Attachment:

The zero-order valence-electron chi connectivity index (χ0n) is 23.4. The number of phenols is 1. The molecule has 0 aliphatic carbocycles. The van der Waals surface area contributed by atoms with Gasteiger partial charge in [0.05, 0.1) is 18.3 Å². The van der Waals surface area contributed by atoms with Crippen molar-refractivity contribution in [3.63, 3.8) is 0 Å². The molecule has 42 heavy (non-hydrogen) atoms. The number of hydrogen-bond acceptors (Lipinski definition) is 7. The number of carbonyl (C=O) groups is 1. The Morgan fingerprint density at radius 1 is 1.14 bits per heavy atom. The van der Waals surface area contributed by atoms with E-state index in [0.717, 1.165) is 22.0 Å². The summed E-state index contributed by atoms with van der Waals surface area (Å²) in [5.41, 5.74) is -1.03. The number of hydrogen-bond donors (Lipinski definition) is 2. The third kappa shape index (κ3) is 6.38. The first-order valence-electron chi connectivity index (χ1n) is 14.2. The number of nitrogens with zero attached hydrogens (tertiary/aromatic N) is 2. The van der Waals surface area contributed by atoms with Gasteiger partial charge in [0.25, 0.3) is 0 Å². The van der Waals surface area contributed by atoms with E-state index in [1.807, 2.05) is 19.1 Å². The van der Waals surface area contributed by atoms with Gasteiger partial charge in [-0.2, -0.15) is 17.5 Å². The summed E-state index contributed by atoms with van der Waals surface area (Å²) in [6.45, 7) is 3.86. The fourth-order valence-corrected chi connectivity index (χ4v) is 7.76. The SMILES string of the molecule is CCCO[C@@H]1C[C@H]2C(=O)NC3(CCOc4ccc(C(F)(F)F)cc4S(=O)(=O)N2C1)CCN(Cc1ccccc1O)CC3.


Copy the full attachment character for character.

The zero-order valence-electron chi connectivity index (χ0n) is 23.4. The number of phenols is 1. The molecule has 0 aliphatic carbocycles. The van der Waals surface area contributed by atoms with Gasteiger partial charge in [0.05, 0.1) is 18.3 Å². The van der Waals surface area contributed by atoms with Crippen molar-refractivity contribution in [3.63, 3.8) is 0 Å². The molecule has 42 heavy (non-hydrogen) atoms. The number of hydrogen-bond acceptors (Lipinski definition) is 7. The number of carbonyl (C=O) groups is 1. The Morgan fingerprint density at radius 1 is 1.14 bits per heavy atom. The van der Waals surface area contributed by atoms with E-state index in [0.717, 1.165) is 22.0 Å². The summed E-state index contributed by atoms with van der Waals surface area (Å²) in [5.41, 5.74) is -1.03. The number of hydrogen-bond donors (Lipinski definition) is 2. The third kappa shape index (κ3) is 6.38. The first-order valence-electron chi connectivity index (χ1n) is 14.2. The number of nitrogens with zero attached hydrogens (tertiary/aromatic N) is 2. The van der Waals surface area contributed by atoms with Gasteiger partial charge in [0.25, 0.3) is 0 Å². The van der Waals surface area contributed by atoms with E-state index in [1.807, 2.05) is 19.1 Å². The van der Waals surface area contributed by atoms with Gasteiger partial charge in [-0.2, -0.15) is 17.5 Å². The summed E-state index contributed by atoms with van der Waals surface area (Å²) in [6.45, 7) is 3.86. The fourth-order valence-corrected chi connectivity index (χ4v) is 7.76. The SMILES string of the molecule is CCCO[C@@H]1C[C@H]2C(=O)NC3(CCOc4ccc(C(F)(F)F)cc4S(=O)(=O)N2C1)CCN(Cc1ccccc1O)CC3.